Friday, January 12, 2007
Buyer's Guide 2007: D-SLR Systems
For your best images, digital SLR systems offer the latest technologies and flexibility
Panasonic Lumix DMC-L1
Panasonic's new Lumix DMC-L1 looks a lot like a rangefinder film camera, but is actually a Four Thirds System D-SLR that shares some technology with the Olympus Evolt E-330, including the Panasonic 7.5-megapixel Live MOS image sensor and mirror box, and the Olympus Supersonic Wave Filter that shakes dust off the sensor. The DMC-L1 utilizes Panasonic's own Venus Engine III image processor, designed especially for the Live MOS sensor. The DMC-L1 shoots in three aspect ratios, uses SD cards (including FAT32 high-capacity cards) and features a shutter-speed dial atop the body and an aperture ring on the Leica D Vario-Elmarit lenses.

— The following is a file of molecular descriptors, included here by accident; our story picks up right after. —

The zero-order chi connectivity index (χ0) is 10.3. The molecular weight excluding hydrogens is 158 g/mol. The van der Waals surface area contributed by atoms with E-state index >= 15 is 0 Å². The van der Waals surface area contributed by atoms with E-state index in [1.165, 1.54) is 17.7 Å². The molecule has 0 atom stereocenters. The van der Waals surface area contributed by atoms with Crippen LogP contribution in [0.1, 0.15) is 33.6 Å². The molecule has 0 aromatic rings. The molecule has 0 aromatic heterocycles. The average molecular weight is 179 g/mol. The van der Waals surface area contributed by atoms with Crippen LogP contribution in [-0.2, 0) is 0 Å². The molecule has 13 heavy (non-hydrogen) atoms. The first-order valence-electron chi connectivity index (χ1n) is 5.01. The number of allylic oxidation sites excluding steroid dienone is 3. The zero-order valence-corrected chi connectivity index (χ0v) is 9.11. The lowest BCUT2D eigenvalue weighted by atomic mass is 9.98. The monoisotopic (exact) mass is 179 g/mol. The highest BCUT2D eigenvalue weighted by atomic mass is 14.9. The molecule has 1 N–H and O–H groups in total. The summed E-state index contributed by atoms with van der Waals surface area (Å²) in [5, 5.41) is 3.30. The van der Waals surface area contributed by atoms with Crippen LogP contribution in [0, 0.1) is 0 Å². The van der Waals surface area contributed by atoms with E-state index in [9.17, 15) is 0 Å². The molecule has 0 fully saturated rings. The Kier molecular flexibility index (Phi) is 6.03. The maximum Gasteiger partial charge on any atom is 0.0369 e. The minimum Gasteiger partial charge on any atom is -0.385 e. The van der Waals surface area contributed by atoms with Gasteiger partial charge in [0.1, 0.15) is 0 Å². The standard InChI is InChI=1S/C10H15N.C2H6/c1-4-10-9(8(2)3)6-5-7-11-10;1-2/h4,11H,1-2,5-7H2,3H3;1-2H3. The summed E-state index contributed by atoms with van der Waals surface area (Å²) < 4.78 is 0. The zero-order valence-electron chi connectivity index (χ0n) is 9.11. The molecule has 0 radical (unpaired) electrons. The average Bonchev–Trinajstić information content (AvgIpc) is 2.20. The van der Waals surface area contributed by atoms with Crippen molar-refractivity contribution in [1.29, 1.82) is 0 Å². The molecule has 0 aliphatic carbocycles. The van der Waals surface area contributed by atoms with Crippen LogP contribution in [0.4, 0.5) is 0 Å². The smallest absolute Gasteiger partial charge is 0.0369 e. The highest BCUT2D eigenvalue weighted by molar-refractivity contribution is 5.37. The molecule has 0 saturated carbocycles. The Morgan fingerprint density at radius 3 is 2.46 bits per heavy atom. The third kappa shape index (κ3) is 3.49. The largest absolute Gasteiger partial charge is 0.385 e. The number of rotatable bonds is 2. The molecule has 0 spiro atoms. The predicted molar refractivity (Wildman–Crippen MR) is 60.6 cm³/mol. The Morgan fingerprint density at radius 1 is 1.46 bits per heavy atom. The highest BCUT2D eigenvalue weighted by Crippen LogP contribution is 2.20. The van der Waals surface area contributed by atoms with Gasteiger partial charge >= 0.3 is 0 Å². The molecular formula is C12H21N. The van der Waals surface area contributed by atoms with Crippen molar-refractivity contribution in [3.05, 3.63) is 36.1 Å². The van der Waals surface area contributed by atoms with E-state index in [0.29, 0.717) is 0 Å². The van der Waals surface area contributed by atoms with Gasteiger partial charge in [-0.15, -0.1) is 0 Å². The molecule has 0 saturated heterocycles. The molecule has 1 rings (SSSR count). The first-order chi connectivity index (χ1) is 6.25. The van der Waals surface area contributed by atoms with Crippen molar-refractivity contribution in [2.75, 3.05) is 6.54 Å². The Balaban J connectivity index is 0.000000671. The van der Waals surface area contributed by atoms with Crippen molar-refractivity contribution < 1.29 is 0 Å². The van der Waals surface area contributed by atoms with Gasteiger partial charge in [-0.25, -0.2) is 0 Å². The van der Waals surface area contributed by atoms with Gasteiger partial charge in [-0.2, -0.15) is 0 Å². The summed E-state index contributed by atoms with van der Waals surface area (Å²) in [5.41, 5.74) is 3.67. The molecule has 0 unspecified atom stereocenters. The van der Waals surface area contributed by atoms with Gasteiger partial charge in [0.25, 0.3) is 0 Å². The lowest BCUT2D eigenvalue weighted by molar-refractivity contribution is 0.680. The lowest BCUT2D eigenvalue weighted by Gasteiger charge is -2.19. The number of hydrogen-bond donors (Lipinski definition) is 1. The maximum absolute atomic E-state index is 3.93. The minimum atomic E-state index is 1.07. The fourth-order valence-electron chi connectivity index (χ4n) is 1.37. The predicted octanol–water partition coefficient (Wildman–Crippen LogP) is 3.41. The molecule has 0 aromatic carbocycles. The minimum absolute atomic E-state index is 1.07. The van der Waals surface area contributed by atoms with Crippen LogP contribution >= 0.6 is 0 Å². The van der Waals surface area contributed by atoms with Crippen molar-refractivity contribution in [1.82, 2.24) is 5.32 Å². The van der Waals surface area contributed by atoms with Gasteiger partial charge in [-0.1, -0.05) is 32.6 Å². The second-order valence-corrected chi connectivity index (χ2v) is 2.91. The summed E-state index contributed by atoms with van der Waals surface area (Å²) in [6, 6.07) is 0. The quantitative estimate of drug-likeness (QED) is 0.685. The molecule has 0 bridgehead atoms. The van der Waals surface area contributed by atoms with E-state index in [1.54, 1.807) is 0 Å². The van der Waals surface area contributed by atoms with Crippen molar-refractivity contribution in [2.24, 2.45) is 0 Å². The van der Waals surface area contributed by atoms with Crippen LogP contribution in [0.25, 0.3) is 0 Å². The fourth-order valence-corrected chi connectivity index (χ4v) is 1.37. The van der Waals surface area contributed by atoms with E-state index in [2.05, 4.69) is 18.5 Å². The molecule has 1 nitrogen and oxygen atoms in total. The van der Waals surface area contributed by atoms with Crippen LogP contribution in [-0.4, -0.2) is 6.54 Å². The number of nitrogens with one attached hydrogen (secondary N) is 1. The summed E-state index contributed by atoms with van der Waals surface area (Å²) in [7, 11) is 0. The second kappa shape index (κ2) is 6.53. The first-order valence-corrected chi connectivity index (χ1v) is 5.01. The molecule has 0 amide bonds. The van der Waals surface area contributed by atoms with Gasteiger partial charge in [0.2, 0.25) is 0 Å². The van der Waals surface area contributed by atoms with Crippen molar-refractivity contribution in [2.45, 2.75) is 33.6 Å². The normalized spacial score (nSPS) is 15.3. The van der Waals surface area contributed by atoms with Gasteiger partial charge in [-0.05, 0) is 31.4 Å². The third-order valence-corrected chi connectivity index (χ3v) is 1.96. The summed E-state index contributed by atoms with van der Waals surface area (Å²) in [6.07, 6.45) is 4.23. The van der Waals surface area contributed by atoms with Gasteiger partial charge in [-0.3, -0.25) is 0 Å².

All Four Thirds System lenses can be used with the DMC-L1, but the new Leica D Vario-Elmarit 14-50mm ƒ/2.8-3.5 zoom sold with the camera was designed specifically for the DMC-L1. The lens contains a Venus Engine Plus LSI, along with a MEGA O.I.S. (optical image-stabilizing system).
Fujifilm FinePix S3 Pro
Fujifilm's FinePix S3 Pro is based on Nikon camera technology and uses Nikon-mount lenses but incorporates Fujifilm's own image sensor and imaging engine. The Super CCD SR II sensor features 6.17 million high-sensitivity S-pixels and 6.17 million low-sensitivity R-pixels, resulting in an expanded dynamic range and a total of 12.34 million pixels.
Nikon flash units and some Nikon body accessories can be used with the S3 Pro. Raw File Converter LE, FinePix Viewer and ImageMixer software come with the camera, and the more versatile Hyper-Utility Software HS-2V and Studio Utility for remote operation via PC are available as options.
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